Gaga is prone to vocal repetition ("Puh-puh-puh-poker face," "Muh-muh-muh-monster"), which has the simple, hypnotic effect of an animated .gif. This woman is her own loop-making machine, much as she serves as her own interpreter. In interviews, she consistently supplies crystalline meanings for her opaque lyrics, playing along with the kids on the playground who ascribe head-scratching readings to pop songs (like when people decided Cassie's "Me & U" was about giving head). Because it isn't otherwise evident, she's had to explain that "Poker Face" is about fantasizing about a chick while she's with her dude, that "Dance in the Dark" is about a woman with such low self-esteem that she fucks only with the lights off, that "Speechless" is a plea to her father to undergo open-heart surgery. You like self-sufficiency with your multi-hyphenation? This singer-songwriter-disco-goddess-clotheshorse will give you self-sufficiency! You barely need to listen at all: She's like a self-cleaning oven who'll eat the food and then burp for you.
Last year's constant chatter both from and about Gaga introduced so many contradictions, her rhetoric is less "fake it 'til you make it" than "make it 'til you have to fake it." Besides some weird stuff about feminism and her conflicting views on aiming for hits even though her career is allegedly "not about record sales," her least coherent thoughts concern what she talks about the most: celebrity. Andy Warhol she ain't. She speaks of "inner fame" as if celebrity isn't entirely determined by external forces. She claimed on Barbara Walters' The 10 Most Fascinating People of 2009 special that the biggest misconception about her is that she is "artificial and attention-seeking," as if we're supposed to look away when she enters a room wearing Muppets. She says Lady Gaga is not a persona and has gone so far as to claim she sleeps in wigs, as if that's comfortable. She talks about "liberating" her fans and, as a former outcast, wanting them to feel less alone, as if anyone without star power (or a trust fund) could live up to her standards of fabulousness. It's surprising that someone who heartily waves a freak flag could transition so easily into standard superstar-speak (Diddy: "My mission, first and foremost, is to inspire people"). It's as if she took to heart the "You're a superstar / Yes, that's what you are" line in Madonna's "Vogue" and decided it was worthy of evangelism.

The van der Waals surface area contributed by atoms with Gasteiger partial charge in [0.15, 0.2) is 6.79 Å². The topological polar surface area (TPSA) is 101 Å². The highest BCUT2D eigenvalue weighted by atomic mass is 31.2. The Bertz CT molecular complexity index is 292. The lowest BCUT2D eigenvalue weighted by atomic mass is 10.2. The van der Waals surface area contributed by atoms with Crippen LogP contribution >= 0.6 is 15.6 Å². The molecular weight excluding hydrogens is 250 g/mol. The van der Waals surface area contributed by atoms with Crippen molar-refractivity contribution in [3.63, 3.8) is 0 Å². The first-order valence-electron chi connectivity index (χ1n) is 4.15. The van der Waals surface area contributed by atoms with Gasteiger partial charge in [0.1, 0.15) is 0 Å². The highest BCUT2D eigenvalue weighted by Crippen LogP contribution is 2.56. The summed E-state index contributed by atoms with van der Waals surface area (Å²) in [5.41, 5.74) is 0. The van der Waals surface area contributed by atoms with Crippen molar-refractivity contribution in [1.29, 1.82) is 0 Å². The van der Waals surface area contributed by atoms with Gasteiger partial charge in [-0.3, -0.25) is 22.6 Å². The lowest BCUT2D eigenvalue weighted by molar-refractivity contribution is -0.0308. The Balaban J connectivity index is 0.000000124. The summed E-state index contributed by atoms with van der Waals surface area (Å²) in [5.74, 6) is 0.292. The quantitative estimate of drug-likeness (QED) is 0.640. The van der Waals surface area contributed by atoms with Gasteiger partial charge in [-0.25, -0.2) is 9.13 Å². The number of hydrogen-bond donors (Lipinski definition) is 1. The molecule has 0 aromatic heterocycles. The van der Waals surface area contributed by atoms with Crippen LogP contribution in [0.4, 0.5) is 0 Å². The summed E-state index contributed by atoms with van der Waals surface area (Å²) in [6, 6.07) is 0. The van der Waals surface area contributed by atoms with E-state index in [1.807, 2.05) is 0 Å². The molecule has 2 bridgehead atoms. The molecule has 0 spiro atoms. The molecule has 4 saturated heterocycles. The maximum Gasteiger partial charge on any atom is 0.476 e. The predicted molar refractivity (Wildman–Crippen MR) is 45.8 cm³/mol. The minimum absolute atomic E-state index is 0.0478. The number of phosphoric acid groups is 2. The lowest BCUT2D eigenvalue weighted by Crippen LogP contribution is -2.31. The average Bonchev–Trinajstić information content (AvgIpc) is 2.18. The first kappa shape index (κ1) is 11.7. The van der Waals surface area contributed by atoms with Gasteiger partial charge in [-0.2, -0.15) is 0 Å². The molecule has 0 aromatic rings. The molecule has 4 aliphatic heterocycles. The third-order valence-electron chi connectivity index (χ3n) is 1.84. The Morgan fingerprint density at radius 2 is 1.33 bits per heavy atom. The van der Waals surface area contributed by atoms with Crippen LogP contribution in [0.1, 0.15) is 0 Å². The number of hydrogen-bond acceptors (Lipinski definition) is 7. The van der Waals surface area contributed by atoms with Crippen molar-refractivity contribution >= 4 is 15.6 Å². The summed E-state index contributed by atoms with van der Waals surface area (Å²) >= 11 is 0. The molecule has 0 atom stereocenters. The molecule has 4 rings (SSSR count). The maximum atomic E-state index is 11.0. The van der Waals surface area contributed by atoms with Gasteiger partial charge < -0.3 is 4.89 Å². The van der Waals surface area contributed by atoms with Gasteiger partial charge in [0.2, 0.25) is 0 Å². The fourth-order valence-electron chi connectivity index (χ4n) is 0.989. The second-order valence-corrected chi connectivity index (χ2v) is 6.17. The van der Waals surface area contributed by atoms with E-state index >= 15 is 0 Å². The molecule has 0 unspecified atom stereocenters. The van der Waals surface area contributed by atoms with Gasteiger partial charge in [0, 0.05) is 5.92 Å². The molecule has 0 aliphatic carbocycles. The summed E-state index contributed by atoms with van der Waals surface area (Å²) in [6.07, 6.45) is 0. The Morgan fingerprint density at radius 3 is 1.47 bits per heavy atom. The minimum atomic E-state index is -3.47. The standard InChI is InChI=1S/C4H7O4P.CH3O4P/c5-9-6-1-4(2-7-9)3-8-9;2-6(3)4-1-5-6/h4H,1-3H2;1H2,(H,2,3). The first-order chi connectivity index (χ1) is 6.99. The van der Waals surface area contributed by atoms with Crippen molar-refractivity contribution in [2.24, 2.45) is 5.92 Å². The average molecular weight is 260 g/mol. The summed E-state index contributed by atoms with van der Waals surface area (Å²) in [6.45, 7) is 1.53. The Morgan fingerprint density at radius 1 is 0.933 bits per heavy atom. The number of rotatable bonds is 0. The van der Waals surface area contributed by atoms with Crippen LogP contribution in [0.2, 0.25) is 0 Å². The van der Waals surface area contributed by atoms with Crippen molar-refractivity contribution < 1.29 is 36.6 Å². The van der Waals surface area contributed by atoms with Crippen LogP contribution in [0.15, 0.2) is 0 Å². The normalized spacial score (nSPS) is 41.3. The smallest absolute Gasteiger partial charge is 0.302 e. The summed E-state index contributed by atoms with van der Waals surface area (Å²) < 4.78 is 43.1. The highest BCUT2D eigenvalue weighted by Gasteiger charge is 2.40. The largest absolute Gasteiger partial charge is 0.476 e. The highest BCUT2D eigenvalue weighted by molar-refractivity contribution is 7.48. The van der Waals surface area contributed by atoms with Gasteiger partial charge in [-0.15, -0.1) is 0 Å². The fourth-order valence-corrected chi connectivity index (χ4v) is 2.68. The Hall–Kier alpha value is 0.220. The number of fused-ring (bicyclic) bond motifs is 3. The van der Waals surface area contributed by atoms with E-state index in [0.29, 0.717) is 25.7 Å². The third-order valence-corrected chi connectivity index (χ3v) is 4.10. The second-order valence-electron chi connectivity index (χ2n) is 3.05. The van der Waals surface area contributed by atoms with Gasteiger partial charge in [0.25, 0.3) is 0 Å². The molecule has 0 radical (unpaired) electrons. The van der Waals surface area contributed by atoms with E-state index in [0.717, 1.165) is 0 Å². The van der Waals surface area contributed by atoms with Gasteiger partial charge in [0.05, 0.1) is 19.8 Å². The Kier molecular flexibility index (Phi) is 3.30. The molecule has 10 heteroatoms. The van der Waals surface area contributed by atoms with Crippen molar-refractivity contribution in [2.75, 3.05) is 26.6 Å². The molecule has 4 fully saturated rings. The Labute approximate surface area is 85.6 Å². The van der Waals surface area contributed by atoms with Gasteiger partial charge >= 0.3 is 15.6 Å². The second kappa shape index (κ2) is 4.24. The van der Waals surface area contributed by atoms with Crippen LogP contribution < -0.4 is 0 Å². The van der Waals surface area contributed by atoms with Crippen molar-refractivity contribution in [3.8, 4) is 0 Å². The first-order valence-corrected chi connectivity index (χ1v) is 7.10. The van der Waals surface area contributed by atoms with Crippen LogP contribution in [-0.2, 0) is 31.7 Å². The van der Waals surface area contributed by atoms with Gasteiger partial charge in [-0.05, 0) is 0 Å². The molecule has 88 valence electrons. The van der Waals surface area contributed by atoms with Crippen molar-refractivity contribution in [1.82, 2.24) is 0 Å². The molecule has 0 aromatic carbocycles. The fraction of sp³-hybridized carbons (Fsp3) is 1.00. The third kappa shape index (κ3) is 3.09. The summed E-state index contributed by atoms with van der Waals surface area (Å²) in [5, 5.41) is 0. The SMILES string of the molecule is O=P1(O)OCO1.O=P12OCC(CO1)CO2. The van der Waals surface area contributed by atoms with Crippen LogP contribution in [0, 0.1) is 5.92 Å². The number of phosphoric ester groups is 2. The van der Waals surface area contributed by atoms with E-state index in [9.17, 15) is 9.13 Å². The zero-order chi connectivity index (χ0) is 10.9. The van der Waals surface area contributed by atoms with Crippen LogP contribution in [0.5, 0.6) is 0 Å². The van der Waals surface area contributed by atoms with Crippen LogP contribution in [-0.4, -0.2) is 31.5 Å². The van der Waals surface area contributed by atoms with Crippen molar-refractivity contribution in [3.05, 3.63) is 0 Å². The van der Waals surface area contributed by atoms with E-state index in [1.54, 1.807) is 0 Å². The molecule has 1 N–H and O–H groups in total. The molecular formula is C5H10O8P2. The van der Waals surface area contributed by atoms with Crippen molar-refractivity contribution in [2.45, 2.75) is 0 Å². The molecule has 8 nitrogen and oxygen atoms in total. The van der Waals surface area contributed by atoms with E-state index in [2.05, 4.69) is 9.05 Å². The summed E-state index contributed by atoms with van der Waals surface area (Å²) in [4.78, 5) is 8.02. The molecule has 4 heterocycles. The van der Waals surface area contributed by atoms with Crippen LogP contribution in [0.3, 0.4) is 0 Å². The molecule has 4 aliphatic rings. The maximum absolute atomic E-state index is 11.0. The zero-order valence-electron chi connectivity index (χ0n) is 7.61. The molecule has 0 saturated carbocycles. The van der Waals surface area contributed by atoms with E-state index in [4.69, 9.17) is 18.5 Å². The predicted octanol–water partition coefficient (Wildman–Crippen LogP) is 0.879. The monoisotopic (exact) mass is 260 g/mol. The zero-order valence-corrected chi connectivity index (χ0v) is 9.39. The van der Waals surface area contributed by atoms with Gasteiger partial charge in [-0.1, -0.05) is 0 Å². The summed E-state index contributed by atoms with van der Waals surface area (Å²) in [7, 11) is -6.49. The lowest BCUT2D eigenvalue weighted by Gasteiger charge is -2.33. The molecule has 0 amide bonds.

Gaga recently told MTV that she mocks fame to make it "more tangible" and "something that my fans can have for themselves." But then, of course, she'd be out of a job, and her pantheon would have to adopt an open-door policy. She inadvertently said it best when she told Entertainment Weekly, "There's nothing to understand about what I do . . . The point is to make a point." That sounds like a big bunch of because-I-said-so, which works as doctrine, not as philosophy. Gaga has yet to truly wrap her head around herself. When she drops the shtick and gets serious, she proves to be not very good at not performing. (Her act is too precise for her to get away with calling her sloppy rhetoric part of it.) Maybe she's too self-starstruck for levity. Maybe we should be happy that she excels where she does, tune out her musings, and leave the cultural criticism for the critics. We can't expect too much from her. After all, she's just a pop star.